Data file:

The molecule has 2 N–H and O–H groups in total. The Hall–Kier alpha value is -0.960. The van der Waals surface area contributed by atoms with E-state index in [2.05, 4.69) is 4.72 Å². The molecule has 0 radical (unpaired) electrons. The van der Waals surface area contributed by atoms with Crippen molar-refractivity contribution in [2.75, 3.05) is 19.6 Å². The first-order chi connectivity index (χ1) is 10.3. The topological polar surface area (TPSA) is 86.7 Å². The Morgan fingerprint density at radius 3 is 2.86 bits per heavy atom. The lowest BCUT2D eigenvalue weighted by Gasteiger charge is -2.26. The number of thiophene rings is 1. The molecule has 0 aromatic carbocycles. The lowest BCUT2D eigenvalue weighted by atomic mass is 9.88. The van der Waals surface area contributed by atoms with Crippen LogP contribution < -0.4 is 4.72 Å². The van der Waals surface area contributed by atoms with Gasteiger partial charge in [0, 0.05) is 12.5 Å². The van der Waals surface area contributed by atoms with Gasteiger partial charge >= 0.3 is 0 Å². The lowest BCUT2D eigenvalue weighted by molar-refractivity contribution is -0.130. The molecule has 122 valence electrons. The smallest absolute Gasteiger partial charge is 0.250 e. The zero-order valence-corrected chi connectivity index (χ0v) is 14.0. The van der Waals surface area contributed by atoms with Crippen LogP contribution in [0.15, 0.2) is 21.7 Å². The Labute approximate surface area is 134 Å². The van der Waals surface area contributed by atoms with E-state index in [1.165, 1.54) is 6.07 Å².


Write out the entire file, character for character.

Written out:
The molecule has 2 N–H and O–H groups in total. The Hall–Kier alpha value is -0.960. The van der Waals surface area contributed by atoms with E-state index in [2.05, 4.69) is 4.72 Å². The molecule has 0 radical (unpaired) electrons. The van der Waals surface area contributed by atoms with Crippen molar-refractivity contribution in [2.75, 3.05) is 19.6 Å². The first-order chi connectivity index (χ1) is 10.3. The topological polar surface area (TPSA) is 86.7 Å². The Morgan fingerprint density at radius 3 is 2.86 bits per heavy atom. The lowest BCUT2D eigenvalue weighted by Gasteiger charge is -2.26. The number of thiophene rings is 1. The molecule has 0 aromatic carbocycles. The lowest BCUT2D eigenvalue weighted by atomic mass is 9.88. The van der Waals surface area contributed by atoms with Crippen LogP contribution < -0.4 is 4.72 Å². The van der Waals surface area contributed by atoms with Gasteiger partial charge in [0, 0.05) is 12.5 Å². The van der Waals surface area contributed by atoms with Gasteiger partial charge >= 0.3 is 0 Å². The lowest BCUT2D eigenvalue weighted by molar-refractivity contribution is -0.130. The molecule has 122 valence electrons. The smallest absolute Gasteiger partial charge is 0.250 e. The zero-order valence-corrected chi connectivity index (χ0v) is 14.0. The van der Waals surface area contributed by atoms with Crippen LogP contribution in [0.15, 0.2) is 21.7 Å². The Labute approximate surface area is 134 Å². The van der Waals surface area contributed by atoms with E-state index in [1.165, 1.54) is 6.07 Å².